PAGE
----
I had the pleasure of listening to a talk by Professor Michael Clarke earlier this year. He is a senior associate fellow of the Royal United Services Institute and was discussing the seismic shifts in geopolitics. As well as giving me enough "charts of the week" to fuel my regular LinkedIn posts until Christmas, I found his perspective on the global economic and social changes hugely insightful.
According to research by the management consultants McKinsey & Company, we are currently undergoing the most rapid shift in the world’s "economic centre of gravity" in history. It took 1,000 years for economic power to move from Asia to the west. The shift back is under way, but it is taking decades, not millennia. This rapid transition is creating political and economic tensions, and populism is fuelling protectionism. President Trump and the Brexit vote are recent symptoms of the discomfort many in the west are feeling with these changes.
We can celebrate that strong growth in the east has fuelled better standards of living for many across the world. However, although globalisation has created great prosperity, it has not done much for equality. The very poorest have been locked out of income growth, the developed middle classes have captured only some of the growth, and the global elite is booming. This inequality is a clear challenge to many policymakers and charities operating around the globe.
Disparities in growth also encourage economic migration and, in a world where information is freely and rapidly available, the flow of people from poor to rich areas is difficult to stem. Societies need to adapt to this labour migration or they stop growing. Given this evidence and global context, it is perhaps easier to understand why the political rhetoric has shifted to protectionism, income protection and migration curbs. However, such introspection is unlikely to halt the march of the Asian superpowers. To quote Professor Clarke: "America goes home, while China goes global. And with nearly half of the world’s six billion people living in China and India, it is easy to see why this train is unlikely to be derailed.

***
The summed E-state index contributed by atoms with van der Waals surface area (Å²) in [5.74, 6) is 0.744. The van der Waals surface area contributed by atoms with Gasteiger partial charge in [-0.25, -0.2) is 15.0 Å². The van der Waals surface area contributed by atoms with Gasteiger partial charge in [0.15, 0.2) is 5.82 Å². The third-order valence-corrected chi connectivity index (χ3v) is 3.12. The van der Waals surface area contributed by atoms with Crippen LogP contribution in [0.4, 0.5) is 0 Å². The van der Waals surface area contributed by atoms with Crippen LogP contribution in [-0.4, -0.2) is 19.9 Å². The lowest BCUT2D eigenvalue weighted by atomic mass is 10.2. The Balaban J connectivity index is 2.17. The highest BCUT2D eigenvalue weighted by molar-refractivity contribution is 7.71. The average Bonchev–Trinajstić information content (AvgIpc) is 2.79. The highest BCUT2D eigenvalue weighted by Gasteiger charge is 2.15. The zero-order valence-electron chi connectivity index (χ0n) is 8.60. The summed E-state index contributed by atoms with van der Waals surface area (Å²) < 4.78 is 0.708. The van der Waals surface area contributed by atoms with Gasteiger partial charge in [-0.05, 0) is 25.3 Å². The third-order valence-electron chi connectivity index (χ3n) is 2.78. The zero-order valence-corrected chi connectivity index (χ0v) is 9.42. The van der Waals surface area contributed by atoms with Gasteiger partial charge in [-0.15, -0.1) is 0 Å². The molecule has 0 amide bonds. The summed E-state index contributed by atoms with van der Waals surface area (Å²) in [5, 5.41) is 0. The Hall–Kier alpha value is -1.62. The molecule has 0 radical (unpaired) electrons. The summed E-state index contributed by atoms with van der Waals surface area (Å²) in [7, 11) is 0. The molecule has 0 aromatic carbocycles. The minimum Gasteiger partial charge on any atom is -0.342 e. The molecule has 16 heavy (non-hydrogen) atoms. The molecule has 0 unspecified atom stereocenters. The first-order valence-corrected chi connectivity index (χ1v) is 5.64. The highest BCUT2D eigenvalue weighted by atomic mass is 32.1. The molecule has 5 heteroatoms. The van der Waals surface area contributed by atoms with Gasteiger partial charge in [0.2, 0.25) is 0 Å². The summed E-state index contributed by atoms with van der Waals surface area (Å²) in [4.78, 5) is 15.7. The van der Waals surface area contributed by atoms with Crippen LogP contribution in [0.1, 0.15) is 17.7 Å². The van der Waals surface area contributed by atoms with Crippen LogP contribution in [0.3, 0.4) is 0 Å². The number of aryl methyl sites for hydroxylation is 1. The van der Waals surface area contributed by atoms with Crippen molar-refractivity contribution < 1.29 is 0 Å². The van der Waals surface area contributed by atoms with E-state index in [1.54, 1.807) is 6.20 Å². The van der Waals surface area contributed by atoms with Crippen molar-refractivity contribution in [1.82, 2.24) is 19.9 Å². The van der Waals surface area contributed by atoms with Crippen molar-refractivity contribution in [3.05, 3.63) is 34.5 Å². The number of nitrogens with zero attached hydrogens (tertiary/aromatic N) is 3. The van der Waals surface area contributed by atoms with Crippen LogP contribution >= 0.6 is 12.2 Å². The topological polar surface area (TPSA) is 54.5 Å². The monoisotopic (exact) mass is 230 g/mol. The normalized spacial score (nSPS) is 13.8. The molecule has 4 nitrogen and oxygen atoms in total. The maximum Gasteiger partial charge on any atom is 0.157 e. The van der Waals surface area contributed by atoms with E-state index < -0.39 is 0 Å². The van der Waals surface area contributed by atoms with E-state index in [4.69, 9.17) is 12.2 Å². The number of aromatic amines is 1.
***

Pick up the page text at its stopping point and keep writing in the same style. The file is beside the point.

So what does this mean for us? As policymakers and charities, we will continue to be challenged by inequality. In the west, we must adapt to migration or accept a lower level of growth. Trade relationships with China and India are important for the future and our domestic economic health will be influenced by exterior factors, such as imported inflation, that are outside our control or influence. Technological advances will continue at pace, encouraging globalisation and pressing fast forward on our rate of change. As investors, we will need to seek out companies that can adapt to this environment. It will also be important to consider secular shifts such as climate change alongside pure financial factors.
Kate Rogers is head of policy at Cazenove Charities